Ireland is famous for its hospitality, thanks to an old Brehon law stating that every village must have a parlor to welcome passing travelers. Though it's not on the Emerald Isle, The Parlour aims to uphold this age-old principle in its cozy eatery decked with exposed-brick walls and rustic, wood accents. To acquaint diners with Irish flavors, more than 10 draft beers join a pub-style menu that includes such classics as bangers and mash, corned beef and cabbage, and beer-battered fish 'n' chips. The staff keeps the atmosphere lively with weekly specials and events such as karaoke, beer pong, and "Danny Boy" crying contests.
Emanating echoing chuckles across the surrounding neighborhood for more than 25 years, Stand Up NY has staged dozens of nationally acclaimed comedians, including Jerry Seinfeld, Chris Rock, Jon Stewart, Caroline Rhea, and Judah Friedlander. Comedy fans can attend a show at the recently renovated venue after choosing from as many as three available nightly performances. Comic Brian McFadden sprains funny bones with goofy standup that landed him spots on the Late Show, Late Late Show, and then in detention for habitual tardiness. Bonnie McFarlane delights audiences with controversial quips about such comic standards as parenthood, pregnancy, and The Epic of Gilgamesh, and Rob Cantrell struts onstage with the confidence earned from appearances on Last Comic Standing and Comedy Central. While sipping a choice of cocktails, wine, or beer from a full menu, duos and quartets enjoy up-close views of comedians’ goofy poses from the intimate, 100-seat venue.
Bar Luna Wine Bar's menus are filled with delicious edibles that offer guests an authentic taste of the boot country’s cuisine. Start off a romantic evening with a plate of three assorted cheeses and charcuterie ($9)—choosing from options such as french brie, swiss tête-de-moine, prosciutto, speck, and more—and a manchego salad with dates, walnuts, and green pear pieces ($9). Limber tongues can move on to more-substantial tastings with bresaola pizza ($10) or a broiled filet of salmon with a chopped Mediterranean sidekick ($17). Customers who show up for brunch can sample yogurt parfait with mixed berries and house-made granola ($7) or stuffed french toast topped with caramelized red pears and chocolate sauce ($7).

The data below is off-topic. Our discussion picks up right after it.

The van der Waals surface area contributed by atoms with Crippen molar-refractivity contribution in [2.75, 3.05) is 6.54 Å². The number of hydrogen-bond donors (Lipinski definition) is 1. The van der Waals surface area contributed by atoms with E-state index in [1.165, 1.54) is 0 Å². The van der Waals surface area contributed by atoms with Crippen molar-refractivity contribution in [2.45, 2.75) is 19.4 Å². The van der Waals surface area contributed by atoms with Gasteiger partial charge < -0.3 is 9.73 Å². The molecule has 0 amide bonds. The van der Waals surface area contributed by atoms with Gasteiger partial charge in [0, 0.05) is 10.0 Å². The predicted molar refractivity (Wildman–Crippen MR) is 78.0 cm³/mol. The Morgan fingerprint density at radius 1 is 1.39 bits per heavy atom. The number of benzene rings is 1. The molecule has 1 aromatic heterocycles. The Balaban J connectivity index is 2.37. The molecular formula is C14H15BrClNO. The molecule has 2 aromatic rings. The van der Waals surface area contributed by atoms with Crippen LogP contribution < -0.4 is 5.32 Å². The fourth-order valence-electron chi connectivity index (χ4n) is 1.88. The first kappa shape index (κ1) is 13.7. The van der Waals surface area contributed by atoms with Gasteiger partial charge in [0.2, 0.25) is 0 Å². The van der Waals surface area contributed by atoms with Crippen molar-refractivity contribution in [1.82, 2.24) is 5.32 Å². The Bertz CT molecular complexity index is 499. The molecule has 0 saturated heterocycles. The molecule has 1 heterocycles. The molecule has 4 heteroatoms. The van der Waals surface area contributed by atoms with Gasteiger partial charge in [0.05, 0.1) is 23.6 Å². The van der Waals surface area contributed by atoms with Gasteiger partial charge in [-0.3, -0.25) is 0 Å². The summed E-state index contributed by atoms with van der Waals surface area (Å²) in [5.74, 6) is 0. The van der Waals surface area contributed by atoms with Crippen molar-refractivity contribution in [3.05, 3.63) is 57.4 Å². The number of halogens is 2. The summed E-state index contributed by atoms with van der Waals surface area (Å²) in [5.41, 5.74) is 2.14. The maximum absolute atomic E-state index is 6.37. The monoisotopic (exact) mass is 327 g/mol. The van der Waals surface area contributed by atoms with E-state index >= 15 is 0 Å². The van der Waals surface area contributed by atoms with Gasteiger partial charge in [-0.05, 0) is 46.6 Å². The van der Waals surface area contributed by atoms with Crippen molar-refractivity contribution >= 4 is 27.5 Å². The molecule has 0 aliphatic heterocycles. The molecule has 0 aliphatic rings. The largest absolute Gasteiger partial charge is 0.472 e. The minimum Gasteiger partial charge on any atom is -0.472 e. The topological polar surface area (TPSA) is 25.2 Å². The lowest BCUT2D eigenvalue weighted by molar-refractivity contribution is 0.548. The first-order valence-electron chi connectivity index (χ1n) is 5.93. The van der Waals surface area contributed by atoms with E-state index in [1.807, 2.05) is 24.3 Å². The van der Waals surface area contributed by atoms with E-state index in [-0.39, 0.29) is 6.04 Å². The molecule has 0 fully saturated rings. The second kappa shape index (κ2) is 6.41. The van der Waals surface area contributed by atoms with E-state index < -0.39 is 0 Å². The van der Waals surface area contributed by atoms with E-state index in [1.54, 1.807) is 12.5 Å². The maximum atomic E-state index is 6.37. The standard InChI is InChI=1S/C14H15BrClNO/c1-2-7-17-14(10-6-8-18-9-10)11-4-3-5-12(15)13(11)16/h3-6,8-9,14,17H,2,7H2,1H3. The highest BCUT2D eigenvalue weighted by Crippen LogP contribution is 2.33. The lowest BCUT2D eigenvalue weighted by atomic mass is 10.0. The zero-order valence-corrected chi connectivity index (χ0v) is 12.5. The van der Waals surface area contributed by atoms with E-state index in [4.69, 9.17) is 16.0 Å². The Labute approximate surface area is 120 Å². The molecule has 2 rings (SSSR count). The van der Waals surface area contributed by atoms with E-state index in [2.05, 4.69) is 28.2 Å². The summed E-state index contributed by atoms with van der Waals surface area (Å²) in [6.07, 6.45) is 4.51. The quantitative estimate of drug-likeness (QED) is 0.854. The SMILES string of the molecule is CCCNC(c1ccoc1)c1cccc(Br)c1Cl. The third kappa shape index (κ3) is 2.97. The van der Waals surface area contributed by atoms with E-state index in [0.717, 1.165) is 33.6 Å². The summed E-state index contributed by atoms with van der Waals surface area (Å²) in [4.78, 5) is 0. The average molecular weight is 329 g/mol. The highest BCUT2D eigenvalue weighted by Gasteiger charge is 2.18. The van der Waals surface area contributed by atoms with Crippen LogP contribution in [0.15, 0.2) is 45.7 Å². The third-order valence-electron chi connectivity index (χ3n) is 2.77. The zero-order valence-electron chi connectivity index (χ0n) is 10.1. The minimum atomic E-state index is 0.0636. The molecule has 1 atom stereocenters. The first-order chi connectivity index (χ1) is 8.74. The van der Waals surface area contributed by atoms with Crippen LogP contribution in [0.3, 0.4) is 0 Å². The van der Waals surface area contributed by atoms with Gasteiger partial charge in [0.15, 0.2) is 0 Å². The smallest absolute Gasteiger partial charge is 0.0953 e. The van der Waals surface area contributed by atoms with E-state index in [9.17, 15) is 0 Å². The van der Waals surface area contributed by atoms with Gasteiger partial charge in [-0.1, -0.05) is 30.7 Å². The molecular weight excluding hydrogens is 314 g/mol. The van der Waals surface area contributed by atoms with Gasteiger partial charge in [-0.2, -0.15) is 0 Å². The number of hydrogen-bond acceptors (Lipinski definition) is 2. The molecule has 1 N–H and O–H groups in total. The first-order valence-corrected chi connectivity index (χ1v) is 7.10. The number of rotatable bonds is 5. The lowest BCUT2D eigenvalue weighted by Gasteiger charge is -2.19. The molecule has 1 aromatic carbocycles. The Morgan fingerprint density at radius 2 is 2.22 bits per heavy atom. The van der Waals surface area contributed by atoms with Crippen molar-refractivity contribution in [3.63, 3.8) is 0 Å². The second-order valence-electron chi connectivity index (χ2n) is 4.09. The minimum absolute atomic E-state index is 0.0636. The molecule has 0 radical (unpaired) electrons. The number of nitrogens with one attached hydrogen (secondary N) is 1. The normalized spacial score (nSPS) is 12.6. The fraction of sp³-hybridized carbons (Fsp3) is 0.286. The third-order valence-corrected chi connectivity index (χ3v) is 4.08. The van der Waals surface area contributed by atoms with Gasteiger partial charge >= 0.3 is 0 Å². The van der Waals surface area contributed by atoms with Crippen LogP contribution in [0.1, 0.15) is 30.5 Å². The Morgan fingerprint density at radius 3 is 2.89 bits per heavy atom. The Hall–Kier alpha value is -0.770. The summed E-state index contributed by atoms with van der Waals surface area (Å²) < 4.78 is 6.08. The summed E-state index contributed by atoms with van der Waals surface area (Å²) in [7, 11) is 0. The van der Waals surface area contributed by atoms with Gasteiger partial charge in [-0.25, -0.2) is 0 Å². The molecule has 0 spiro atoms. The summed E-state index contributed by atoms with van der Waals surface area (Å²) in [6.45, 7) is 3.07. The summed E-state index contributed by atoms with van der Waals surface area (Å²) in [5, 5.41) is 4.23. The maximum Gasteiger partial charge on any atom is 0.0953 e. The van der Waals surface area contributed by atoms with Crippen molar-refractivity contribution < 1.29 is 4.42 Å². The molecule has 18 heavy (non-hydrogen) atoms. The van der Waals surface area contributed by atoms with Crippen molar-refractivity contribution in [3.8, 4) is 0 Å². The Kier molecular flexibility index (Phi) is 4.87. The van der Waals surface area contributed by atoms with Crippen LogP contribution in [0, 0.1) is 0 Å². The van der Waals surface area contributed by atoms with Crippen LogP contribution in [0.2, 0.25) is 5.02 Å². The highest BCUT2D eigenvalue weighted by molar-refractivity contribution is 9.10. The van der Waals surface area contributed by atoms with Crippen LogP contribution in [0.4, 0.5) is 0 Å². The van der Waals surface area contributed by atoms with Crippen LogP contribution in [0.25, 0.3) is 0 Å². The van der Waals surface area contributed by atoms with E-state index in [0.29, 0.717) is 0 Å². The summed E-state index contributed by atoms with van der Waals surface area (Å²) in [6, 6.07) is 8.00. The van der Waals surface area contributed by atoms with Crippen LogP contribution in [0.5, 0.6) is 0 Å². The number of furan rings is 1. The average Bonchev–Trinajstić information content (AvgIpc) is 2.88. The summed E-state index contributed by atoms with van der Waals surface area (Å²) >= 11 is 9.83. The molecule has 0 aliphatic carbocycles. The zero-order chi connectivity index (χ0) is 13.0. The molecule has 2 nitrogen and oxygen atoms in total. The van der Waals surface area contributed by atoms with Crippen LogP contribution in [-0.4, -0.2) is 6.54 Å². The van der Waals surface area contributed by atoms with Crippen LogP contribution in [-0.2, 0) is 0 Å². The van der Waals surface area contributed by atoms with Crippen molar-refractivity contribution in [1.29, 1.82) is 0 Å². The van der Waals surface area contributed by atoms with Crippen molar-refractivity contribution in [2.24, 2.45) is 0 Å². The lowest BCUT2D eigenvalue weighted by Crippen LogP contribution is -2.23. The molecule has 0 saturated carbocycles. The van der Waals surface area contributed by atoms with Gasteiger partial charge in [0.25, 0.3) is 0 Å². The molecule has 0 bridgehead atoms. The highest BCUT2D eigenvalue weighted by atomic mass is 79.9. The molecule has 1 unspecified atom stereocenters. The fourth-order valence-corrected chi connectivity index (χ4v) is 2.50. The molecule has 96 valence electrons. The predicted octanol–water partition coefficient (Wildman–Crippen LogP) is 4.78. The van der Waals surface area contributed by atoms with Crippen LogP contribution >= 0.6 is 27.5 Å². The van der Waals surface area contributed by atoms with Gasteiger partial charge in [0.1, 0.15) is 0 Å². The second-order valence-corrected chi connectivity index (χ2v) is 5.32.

Chef Sam Bryne and the staff at The Purple Fig acknowledge that their goals might be ambitious for such an intimate bistro, but the challenge of reviving French bistro cuisine with contemporary cooking methods and unusual ingredients is just too exciting for them to pass up. They're true artisans: not only do they butcher and fillet their own meat and fish, they also make their own terrines and other “squeamish things” such as blood pudding and Care Bear cake. The results are toothsome dishes plated with style and levity. Entrees have included dover sole with tomato confit jauntily topped by a pane of crisp prosciutto and other dishes like cylinders of rare lamb crowned with ratatouille and couscous.
The food isn’t the only thing that’s artfully arranged, the restaurant itself alternates between vintage and elegant. Exposed brick walls and dark wooden columns back the marble-topped bar and recall a glamorous speakeasy. White-clothed tables populate a dining room with purple patterned walls and a geometric skylight that allows the moon to slaver over the food below.
Before it became home to The Underground in 1997, the restaurant and bar's turn-of-the-century building housed a teashop owned by Mike Tyson's former mother-in-law and a communist bookstore reportedly teeming with FBI agents. It's an appropriately eclectic history for a nightspot that has been a filming location for TV shows such as Law and Order and stages diverse acts almost nightly, from offbeat musicals and cabaret singers to burgeoning comics and jazz combos.
Melodies and laughter soar toward The Underground's arched brick ceilings, carrying all the way to the bar where, behind its handmade stone top, bartenders mix cocktails, pour wines, and supply beer by the tap, bottle, and can. Libations complement the kitchen's shareable snacks, which range from platters of cuban paninis or barbecue pulled-pork sandwiches to pizzas such as the gorgonzola apple, which chefs make by hand with fruit plucked from a gorgonzola apple tree.